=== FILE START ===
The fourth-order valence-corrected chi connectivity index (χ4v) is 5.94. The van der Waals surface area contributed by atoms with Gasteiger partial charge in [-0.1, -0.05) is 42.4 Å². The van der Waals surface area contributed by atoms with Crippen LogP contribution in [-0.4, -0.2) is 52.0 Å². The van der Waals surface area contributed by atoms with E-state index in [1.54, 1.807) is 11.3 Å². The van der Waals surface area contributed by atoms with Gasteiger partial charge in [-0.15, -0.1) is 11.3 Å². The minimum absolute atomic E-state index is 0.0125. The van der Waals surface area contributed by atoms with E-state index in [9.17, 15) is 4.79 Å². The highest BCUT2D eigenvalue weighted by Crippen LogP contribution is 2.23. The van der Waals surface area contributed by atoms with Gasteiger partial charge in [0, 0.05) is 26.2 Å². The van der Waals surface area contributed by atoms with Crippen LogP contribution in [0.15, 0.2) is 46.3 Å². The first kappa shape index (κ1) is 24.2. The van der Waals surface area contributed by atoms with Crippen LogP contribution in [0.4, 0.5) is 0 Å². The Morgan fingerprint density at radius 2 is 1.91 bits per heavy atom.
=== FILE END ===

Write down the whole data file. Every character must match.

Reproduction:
The fourth-order valence-corrected chi connectivity index (χ4v) is 5.94. The van der Waals surface area contributed by atoms with Gasteiger partial charge in [-0.1, -0.05) is 42.4 Å². The van der Waals surface area contributed by atoms with Crippen LogP contribution in [-0.4, -0.2) is 52.0 Å². The van der Waals surface area contributed by atoms with E-state index in [1.54, 1.807) is 11.3 Å². The van der Waals surface area contributed by atoms with Gasteiger partial charge in [-0.15, -0.1) is 11.3 Å². The minimum absolute atomic E-state index is 0.0125. The van der Waals surface area contributed by atoms with E-state index in [9.17, 15) is 4.79 Å². The highest BCUT2D eigenvalue weighted by Crippen LogP contribution is 2.23. The van der Waals surface area contributed by atoms with Gasteiger partial charge in [0, 0.05) is 26.2 Å². The van der Waals surface area contributed by atoms with Crippen LogP contribution in [0.15, 0.2) is 46.3 Å². The first kappa shape index (κ1) is 24.2. The van der Waals surface area contributed by atoms with Crippen LogP contribution in [0.4, 0.5) is 0 Å². The Morgan fingerprint density at radius 2 is 1.91 bits per heavy atom.